Private equity will be nimble in tweaking investment strategy in the mining sector should funding options expand for mine developers in an improving market.
A veteran of the space, who preferred not to be named, recently shared this view as he discussed broader private equity themes with S&P Global Market Intelligence.
In recent years, private equity emerged as a greater force in the mining sector while equity financing on leading exchanges dried up and stagnated. Yet the market may become frothy again, the expert acknowledged, and that could squeeze private equity if investor appetite for public offerings grows. But even if the boom times return, private equity has at least two options, he said.
"One is we will adapt our models and maybe invest in more equity," the expert said. "The second possibility is that if we continue to want high returns, we might consider moving into riskier countries or changing our commodity focus."
If the health of the mining market improves, albeit more slowly, it may remain business as usual for private equity. "Most of these funds have a seven- or a 10-year life," he said. "You typically only have four or five years to invest and then you're supposed to harvest. So if it's a longer recovery than normal, we'll be fine. We'll have plenty of product to invest in."
Joe Mazumdar with Exploration Insights agreed private equity is unlikely to suffer too much even in a healthier market. "Private equity definitely is here," he said. "And as long as they make returns, they'll get funded."
Private equity firms have gone through a recent winnowing process, and that may improve prospects for remaining and more-established players. For example, X2 Resources LLP, headed up by Mick Davis, raised US$5.6 billion in 2015 but went on to free backers from commitments in 2017.
"Last year we saw a bit of a culling period, where the weak investment models fell and the strong models got stronger," the private equity veteran noted.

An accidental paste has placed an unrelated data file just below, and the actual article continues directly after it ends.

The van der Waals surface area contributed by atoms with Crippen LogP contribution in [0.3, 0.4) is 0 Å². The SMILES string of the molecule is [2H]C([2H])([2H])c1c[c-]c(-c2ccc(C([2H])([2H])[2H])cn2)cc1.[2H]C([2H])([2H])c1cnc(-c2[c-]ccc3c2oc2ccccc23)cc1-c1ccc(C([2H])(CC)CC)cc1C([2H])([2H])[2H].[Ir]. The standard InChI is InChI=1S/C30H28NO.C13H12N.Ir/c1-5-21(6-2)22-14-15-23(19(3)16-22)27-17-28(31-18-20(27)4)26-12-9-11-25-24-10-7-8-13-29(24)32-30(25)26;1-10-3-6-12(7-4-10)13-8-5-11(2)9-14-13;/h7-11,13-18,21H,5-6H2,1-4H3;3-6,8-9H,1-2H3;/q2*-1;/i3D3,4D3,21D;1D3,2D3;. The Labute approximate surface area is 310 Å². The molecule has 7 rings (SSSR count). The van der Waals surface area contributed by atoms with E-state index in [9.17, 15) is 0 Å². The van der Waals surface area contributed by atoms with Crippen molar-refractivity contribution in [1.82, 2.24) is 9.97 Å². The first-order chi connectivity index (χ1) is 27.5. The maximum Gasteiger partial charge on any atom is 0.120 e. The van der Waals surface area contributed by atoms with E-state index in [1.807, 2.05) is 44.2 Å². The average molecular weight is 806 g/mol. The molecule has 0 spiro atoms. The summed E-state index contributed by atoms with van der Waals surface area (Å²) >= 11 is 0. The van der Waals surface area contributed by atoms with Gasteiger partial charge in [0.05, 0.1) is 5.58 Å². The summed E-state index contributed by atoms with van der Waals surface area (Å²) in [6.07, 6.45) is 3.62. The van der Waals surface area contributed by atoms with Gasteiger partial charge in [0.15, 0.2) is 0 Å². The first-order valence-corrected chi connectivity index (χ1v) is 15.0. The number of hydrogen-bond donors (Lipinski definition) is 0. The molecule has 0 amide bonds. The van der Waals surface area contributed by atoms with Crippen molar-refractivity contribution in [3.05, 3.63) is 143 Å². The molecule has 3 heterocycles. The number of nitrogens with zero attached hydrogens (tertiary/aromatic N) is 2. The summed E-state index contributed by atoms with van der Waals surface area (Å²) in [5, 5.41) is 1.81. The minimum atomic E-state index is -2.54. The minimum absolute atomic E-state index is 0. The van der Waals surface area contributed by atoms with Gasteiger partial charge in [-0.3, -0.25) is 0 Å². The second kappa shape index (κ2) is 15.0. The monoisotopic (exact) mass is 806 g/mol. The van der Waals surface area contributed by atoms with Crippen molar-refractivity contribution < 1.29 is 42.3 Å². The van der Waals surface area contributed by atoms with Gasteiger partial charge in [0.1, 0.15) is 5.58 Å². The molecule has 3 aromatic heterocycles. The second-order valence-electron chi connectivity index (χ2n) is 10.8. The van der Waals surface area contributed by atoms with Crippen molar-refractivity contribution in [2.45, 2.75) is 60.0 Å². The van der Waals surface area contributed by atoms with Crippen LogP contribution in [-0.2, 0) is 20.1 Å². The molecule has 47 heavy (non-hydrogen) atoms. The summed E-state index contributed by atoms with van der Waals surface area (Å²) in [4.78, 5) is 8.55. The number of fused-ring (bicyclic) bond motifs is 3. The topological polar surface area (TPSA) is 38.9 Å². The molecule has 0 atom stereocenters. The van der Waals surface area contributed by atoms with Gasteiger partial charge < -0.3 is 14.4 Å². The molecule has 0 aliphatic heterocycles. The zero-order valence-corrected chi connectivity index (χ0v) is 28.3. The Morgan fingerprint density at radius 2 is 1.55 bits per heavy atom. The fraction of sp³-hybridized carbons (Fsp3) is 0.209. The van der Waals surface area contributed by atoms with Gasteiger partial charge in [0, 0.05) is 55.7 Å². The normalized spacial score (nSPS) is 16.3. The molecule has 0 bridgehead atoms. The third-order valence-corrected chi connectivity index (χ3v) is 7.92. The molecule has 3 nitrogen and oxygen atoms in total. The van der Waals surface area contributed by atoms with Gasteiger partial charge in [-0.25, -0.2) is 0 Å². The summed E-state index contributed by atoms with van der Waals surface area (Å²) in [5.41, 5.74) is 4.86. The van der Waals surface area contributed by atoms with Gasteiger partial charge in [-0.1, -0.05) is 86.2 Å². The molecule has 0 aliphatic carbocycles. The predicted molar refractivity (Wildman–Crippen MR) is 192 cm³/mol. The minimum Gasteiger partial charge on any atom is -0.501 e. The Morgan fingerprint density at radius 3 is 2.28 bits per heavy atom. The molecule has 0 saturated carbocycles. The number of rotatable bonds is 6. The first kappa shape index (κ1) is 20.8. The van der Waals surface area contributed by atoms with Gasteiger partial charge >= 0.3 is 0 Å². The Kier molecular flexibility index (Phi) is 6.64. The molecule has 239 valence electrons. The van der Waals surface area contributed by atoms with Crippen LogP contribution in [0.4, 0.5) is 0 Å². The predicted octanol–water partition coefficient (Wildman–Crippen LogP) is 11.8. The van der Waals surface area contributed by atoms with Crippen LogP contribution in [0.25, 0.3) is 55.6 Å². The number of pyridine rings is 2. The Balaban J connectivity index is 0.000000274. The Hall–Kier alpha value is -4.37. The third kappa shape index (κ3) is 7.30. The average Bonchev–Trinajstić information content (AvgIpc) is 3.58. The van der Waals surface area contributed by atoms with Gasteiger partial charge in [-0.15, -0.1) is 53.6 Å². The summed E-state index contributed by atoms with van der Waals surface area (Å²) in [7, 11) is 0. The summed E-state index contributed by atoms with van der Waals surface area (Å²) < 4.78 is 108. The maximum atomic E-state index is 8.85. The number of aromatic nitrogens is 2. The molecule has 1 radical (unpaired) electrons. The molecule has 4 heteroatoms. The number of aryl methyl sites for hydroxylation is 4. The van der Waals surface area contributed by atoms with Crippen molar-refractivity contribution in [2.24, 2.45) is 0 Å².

There is also the question of whether cash will flood back to the mining sector even if mining stocks strengthen. Both retail and institutional investors were burned on many mining equities during the last upcycle after high-priced acquisitions soured on miners, leading to write-downs, and as some mine developments proved to be losers. Meanwhile a drop in metal prices caught some investors off guard as it punished stocks.
"Why is it that the equity markets are doing so poorly at financing new mines? It's because the investor base isn't there," the private equity expert said.
Investors may have become gun-shy and continue to avoid backing managed funds focused on the mining sector even in a rising market. "These people have given them money and they've lost it," Mazumdar said. "They're not inclined to give them more, and they don't want to pay the fee anymore."
Another source of competition could come from the banks, which can offer lower interest rates than private lenders.
"If the big banks ever got back into the game and started putting up money, their money's a lot cheaper than ours," said the private equity expert. "But they're covenant-heavy." For some mine developers, the covenants can look restrictive, especially when facing bumpy mine ramp-ups where secure cash flows are uncertain.
Mazumdar said private equity funding — in its various forms — will always be more flexible, if typically more expensive in terms of cost of capital. It can seek returns through equity, metal streaming and royalties, among other things.
"Banks don't have that flexibility," he said.
Private equity, on the other hand, can eke out returns in myriad ways. "If they don't get you with the interest rates on the debt, they'll get you on the gold stream, or they'll take a royalty," Mazumdar said.